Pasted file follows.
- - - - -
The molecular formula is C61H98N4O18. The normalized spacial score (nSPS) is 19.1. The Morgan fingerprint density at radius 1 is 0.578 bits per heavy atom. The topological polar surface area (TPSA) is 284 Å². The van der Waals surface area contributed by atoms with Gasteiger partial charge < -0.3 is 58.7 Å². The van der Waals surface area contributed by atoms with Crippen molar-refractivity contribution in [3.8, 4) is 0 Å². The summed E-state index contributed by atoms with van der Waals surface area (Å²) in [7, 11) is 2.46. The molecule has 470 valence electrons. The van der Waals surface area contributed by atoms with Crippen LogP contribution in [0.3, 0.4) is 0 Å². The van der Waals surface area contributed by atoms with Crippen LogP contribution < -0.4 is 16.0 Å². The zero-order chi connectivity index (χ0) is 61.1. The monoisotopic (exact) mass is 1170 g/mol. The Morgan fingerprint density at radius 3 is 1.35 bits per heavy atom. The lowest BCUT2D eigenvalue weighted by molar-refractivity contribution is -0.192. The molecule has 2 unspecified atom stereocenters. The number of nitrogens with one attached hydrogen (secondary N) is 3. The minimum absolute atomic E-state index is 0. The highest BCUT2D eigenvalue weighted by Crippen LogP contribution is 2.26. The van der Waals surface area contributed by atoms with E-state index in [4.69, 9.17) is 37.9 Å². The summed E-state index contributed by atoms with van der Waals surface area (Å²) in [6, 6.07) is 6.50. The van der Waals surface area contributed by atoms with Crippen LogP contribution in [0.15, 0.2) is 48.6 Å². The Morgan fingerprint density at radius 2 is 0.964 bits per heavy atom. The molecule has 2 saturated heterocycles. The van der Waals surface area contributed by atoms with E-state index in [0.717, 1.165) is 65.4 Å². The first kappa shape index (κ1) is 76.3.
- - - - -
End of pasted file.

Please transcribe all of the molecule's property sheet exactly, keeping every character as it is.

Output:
The molecular formula is C61H98N4O18. The normalized spacial score (nSPS) is 19.1. The Morgan fingerprint density at radius 1 is 0.578 bits per heavy atom. The topological polar surface area (TPSA) is 284 Å². The van der Waals surface area contributed by atoms with Gasteiger partial charge < -0.3 is 58.7 Å². The van der Waals surface area contributed by atoms with Crippen molar-refractivity contribution in [3.8, 4) is 0 Å². The summed E-state index contributed by atoms with van der Waals surface area (Å²) in [7, 11) is 2.46. The molecule has 470 valence electrons. The van der Waals surface area contributed by atoms with Crippen LogP contribution in [0.3, 0.4) is 0 Å². The van der Waals surface area contributed by atoms with Crippen LogP contribution < -0.4 is 16.0 Å². The zero-order chi connectivity index (χ0) is 61.1. The monoisotopic (exact) mass is 1170 g/mol. The Morgan fingerprint density at radius 3 is 1.35 bits per heavy atom. The lowest BCUT2D eigenvalue weighted by molar-refractivity contribution is -0.192. The molecule has 2 unspecified atom stereocenters. The number of nitrogens with one attached hydrogen (secondary N) is 3. The minimum absolute atomic E-state index is 0. The highest BCUT2D eigenvalue weighted by Crippen LogP contribution is 2.26. The van der Waals surface area contributed by atoms with E-state index in [4.69, 9.17) is 37.9 Å². The summed E-state index contributed by atoms with van der Waals surface area (Å²) in [6, 6.07) is 6.50. The van der Waals surface area contributed by atoms with Crippen LogP contribution in [0.15, 0.2) is 48.6 Å². The Morgan fingerprint density at radius 2 is 0.964 bits per heavy atom. The molecule has 2 saturated heterocycles. The van der Waals surface area contributed by atoms with E-state index in [0.717, 1.165) is 65.4 Å². The first kappa shape index (κ1) is 76.3.